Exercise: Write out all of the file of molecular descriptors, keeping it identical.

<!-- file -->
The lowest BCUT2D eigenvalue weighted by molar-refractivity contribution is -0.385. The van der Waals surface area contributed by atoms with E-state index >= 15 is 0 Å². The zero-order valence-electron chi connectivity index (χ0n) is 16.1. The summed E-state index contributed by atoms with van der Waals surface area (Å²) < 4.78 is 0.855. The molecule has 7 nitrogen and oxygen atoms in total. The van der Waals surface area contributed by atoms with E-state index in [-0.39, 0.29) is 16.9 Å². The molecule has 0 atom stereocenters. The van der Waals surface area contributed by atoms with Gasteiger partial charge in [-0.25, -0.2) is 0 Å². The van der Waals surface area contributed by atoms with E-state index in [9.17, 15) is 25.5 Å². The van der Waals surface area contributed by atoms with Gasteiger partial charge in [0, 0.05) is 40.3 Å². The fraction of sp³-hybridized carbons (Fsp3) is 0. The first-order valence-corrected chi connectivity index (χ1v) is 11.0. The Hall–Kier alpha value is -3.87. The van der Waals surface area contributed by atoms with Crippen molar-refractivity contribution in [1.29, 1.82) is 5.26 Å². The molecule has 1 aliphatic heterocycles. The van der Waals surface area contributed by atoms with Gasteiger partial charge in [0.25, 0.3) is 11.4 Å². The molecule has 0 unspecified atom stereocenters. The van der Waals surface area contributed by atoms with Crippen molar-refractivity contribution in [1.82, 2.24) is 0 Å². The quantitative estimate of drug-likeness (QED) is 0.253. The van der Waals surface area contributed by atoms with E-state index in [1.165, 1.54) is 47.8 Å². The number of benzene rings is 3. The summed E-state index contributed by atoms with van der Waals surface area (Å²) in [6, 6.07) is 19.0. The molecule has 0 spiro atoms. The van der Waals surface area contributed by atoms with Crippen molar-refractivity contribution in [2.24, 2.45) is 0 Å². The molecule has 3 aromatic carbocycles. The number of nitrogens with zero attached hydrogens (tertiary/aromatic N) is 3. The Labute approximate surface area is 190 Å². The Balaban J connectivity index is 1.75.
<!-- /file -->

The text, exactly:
The lowest BCUT2D eigenvalue weighted by molar-refractivity contribution is -0.385. The van der Waals surface area contributed by atoms with E-state index >= 15 is 0 Å². The zero-order valence-electron chi connectivity index (χ0n) is 16.1. The summed E-state index contributed by atoms with van der Waals surface area (Å²) < 4.78 is 0.855. The molecule has 7 nitrogen and oxygen atoms in total. The van der Waals surface area contributed by atoms with E-state index in [-0.39, 0.29) is 16.9 Å². The molecule has 0 atom stereocenters. The van der Waals surface area contributed by atoms with Gasteiger partial charge in [-0.25, -0.2) is 0 Å². The van der Waals surface area contributed by atoms with E-state index in [9.17, 15) is 25.5 Å². The van der Waals surface area contributed by atoms with Gasteiger partial charge in [0, 0.05) is 40.3 Å². The fraction of sp³-hybridized carbons (Fsp3) is 0. The first-order valence-corrected chi connectivity index (χ1v) is 11.0. The Hall–Kier alpha value is -3.87. The van der Waals surface area contributed by atoms with Crippen molar-refractivity contribution in [1.29, 1.82) is 5.26 Å². The molecule has 1 aliphatic heterocycles. The van der Waals surface area contributed by atoms with Gasteiger partial charge in [0.25, 0.3) is 11.4 Å². The molecule has 0 unspecified atom stereocenters. The van der Waals surface area contributed by atoms with Crippen molar-refractivity contribution in [1.82, 2.24) is 0 Å². The quantitative estimate of drug-likeness (QED) is 0.253. The van der Waals surface area contributed by atoms with E-state index in [1.165, 1.54) is 47.8 Å². The number of benzene rings is 3. The summed E-state index contributed by atoms with van der Waals surface area (Å²) in [6, 6.07) is 19.0. The molecule has 0 spiro atoms. The van der Waals surface area contributed by atoms with Crippen molar-refractivity contribution in [2.24, 2.45) is 0 Å². The molecule has 3 aromatic carbocycles. The number of nitrogens with zero attached hydrogens (tertiary/aromatic N) is 3. The Labute approximate surface area is 190 Å². The Balaban J connectivity index is 1.75.